From its origins over two thousand years ago, Coffee Bean processing has grown into a worldwide market whose output as a commodity has a dollar value second only to oil. There are numerous different varieties of coffee bean, but as far as the coffee bean plant is concerned, there are only two classes. These are the Arabica, first cultivated on the Arabian Peninsula, and the Robusta which contains about twice the caffeine.
By contrast to wine, coffee beans or coffee cherrys are not valued for their fruit, but only for the bean inside. It is that bean that is aged, roasted, ground and brewed to make the four hundred million cups of coffee consumed around the world per day.
The two varieties of coffee bean are green and red. The red bean has a higher aromatic oil and lower acid content than the green and is used to produce the finer coffees. In view of the difference between the two types of bean the most important stage in the life cycle of coffee beans is the picking.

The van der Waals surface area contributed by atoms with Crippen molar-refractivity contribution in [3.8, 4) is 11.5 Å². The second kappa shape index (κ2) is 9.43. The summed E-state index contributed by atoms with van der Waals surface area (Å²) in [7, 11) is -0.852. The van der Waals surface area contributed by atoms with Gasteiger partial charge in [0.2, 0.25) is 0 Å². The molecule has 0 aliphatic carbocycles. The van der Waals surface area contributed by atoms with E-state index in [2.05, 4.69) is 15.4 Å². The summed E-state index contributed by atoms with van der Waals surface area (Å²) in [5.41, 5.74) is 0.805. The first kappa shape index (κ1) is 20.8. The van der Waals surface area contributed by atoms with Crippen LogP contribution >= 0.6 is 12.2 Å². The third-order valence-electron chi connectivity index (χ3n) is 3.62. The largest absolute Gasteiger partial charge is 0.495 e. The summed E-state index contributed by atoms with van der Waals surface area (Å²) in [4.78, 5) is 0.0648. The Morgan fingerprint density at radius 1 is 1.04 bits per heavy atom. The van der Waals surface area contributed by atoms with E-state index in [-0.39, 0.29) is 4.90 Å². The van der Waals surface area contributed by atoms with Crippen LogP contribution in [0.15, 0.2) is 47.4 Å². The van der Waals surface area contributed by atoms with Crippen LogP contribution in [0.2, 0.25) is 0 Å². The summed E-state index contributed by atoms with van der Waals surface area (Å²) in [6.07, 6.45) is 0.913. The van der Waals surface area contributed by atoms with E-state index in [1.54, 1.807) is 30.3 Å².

Most coffee beans are hand picked by labourers whose output is only a few baskets per day. However, being able to separate the red and green beans is a valued skill and has a large effect on the final product.
After picking, the fruit is removed by soaking, scouring and mechanical rubbing. Then the coffee beans are washed to remove any remaining flesh. This ‘fermentation’ stage produces beans which are then dried in the sun over large concrete or rock slabs, until they have about 12% water content.
From there the coffee beans are sorted by color and size, sometimes by hand increasingly often by machine. Some of the beans are discarded, others polished to remove the skin. For select types, the beans are then aged anywhere from three to eight years, while others go to be roasted within a year.
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